Hong Kong stocks drop for sixth day on heightened policy tightening risks, US-China tensions

·3-min read

Hong Kong stocks fell after a surge in factory-gate prices in China stoked concerns about further policy tightening while both the US and China took seemingly more aggressive legal measures to counter each other on economic and political issues.

The Hang Seng Index slipped 0.1 per cent to 28,742.63 for its sixth consecutive days of losses, equalling its longest losing streak since late September 2019. The Shanghai Composite added 0.3 per cent, while the CSI 300 gauge edged up 0.1 per cent.

Alibaba Health Information Technology paced losers among blue chips, falling 2.5 per cent to HK$18.08. Xiaomi declined 1.6 per cent to HK$27.90, while Anta Sports fell 1.5 per cent to HK$154.90.

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Factory gate prices in China hit a 13-year high in May, a government report showed on Wednesday. The producer price index (PPI) rose 9 per cent from a year earlier, versus 6.8 per cent in April. This was faster than consensus for a 8.5 per cent increase in a Bloomberg survey.

In the US, the Senate on Tuesday passed a sweeping legislation designed to strengthen Washington’s hand in its escalating geopolitical and economic competition with China. The bill, which includes about US$250 billion worth of spending, touches on nearly every aspect of the tensed US-China ties. China separately was reported to be preparing to pass an anti-sanctions law of its own.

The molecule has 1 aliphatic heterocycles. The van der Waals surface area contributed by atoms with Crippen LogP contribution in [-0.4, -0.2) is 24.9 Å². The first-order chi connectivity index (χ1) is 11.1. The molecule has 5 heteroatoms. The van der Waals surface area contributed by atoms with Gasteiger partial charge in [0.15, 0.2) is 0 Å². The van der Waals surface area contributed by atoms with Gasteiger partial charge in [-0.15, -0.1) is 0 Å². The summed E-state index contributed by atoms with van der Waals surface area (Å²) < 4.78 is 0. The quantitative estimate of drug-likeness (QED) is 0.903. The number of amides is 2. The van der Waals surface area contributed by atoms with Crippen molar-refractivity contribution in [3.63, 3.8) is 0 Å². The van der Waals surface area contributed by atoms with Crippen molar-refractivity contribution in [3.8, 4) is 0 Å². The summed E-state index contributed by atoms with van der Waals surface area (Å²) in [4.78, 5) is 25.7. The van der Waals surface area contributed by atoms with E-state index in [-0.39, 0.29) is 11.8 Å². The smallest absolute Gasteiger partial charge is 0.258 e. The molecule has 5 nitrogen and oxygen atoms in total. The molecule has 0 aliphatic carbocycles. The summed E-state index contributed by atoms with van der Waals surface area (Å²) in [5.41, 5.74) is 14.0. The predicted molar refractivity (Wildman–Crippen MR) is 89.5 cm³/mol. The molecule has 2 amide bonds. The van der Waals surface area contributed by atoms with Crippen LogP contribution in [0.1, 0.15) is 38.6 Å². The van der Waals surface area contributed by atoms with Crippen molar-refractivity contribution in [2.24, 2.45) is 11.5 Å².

Limiting index losses, Chinese oil giants advanced as crude oil futures stayed above the US$70 threshold, a level last seen in October 2018 amid demand outlook. CNOOC gained 3 per cent to HK$9.02, while PetroChina rose 1.8 per cent to HK$3.41. Sinopec added 1.7 per cent to HK$4.16.

Property management firm Country Garden Services rose 2.2 per cent to HK$79.90. The company confirmed a final dividend of 26.58 HK cents per share for the 2020 fiscal year, compared to a dividend of 16.58 HK cents in 2019, according to a late night filing on Tuesday.

Chow Tai Fook Jewellery rose 6.1 per cent to HK$16 after earnings for the fiscal year ending March rose 108 per cent from a year earlier. Nomura raised their target price to HK$17.60 from HK$16.10 and maintained their buy rating after the results.

In Shanghai, Kaili Catalyst & New Materials debuted with a 320 per cent surge to 79.59 yuan from its listing price of 18.94 yuan.

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